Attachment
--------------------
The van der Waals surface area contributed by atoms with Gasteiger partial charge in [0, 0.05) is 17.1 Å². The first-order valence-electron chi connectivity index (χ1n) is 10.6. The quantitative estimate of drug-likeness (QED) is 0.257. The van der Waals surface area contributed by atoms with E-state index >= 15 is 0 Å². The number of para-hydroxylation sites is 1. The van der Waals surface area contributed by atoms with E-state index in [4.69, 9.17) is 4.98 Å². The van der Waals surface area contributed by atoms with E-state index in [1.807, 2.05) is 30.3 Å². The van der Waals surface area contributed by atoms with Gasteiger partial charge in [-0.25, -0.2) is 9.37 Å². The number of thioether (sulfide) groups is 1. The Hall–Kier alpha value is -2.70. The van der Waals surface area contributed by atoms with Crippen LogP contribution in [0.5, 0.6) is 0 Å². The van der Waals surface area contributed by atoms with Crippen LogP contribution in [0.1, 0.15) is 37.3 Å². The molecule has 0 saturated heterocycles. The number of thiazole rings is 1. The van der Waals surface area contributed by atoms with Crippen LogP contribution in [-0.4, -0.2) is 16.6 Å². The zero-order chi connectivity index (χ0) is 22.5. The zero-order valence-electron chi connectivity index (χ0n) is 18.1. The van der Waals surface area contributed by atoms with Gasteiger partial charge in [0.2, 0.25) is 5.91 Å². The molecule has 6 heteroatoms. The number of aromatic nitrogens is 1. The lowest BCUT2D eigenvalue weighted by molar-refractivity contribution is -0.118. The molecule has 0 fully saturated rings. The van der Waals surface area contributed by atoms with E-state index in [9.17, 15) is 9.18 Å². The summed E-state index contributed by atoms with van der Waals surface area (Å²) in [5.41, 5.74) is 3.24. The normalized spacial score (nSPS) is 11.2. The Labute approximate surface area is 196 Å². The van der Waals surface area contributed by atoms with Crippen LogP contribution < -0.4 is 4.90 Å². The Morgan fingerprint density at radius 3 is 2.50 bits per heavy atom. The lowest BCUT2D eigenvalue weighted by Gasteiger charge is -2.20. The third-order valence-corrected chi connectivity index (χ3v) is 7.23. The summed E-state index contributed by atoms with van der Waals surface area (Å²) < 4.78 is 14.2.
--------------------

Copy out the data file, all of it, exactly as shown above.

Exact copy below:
The van der Waals surface area contributed by atoms with Gasteiger partial charge in [0, 0.05) is 17.1 Å². The first-order valence-electron chi connectivity index (χ1n) is 10.6. The quantitative estimate of drug-likeness (QED) is 0.257. The van der Waals surface area contributed by atoms with E-state index >= 15 is 0 Å². The number of para-hydroxylation sites is 1. The van der Waals surface area contributed by atoms with E-state index in [4.69, 9.17) is 4.98 Å². The van der Waals surface area contributed by atoms with E-state index in [1.807, 2.05) is 30.3 Å². The van der Waals surface area contributed by atoms with Gasteiger partial charge in [-0.25, -0.2) is 9.37 Å². The number of thioether (sulfide) groups is 1. The Hall–Kier alpha value is -2.70. The van der Waals surface area contributed by atoms with Crippen LogP contribution in [0.5, 0.6) is 0 Å². The van der Waals surface area contributed by atoms with Crippen LogP contribution in [0.1, 0.15) is 37.3 Å². The molecule has 0 saturated heterocycles. The number of thiazole rings is 1. The van der Waals surface area contributed by atoms with Crippen LogP contribution in [-0.4, -0.2) is 16.6 Å². The zero-order chi connectivity index (χ0) is 22.5. The zero-order valence-electron chi connectivity index (χ0n) is 18.1. The van der Waals surface area contributed by atoms with Gasteiger partial charge in [0.2, 0.25) is 5.91 Å². The molecule has 6 heteroatoms. The number of aromatic nitrogens is 1. The lowest BCUT2D eigenvalue weighted by molar-refractivity contribution is -0.118. The molecule has 0 fully saturated rings. The van der Waals surface area contributed by atoms with E-state index in [9.17, 15) is 9.18 Å². The summed E-state index contributed by atoms with van der Waals surface area (Å²) in [5.41, 5.74) is 3.24. The normalized spacial score (nSPS) is 11.2. The Labute approximate surface area is 196 Å². The van der Waals surface area contributed by atoms with Crippen LogP contribution < -0.4 is 4.90 Å². The Morgan fingerprint density at radius 3 is 2.50 bits per heavy atom. The lowest BCUT2D eigenvalue weighted by Gasteiger charge is -2.20. The third-order valence-corrected chi connectivity index (χ3v) is 7.23. The summed E-state index contributed by atoms with van der Waals surface area (Å²) < 4.78 is 14.2.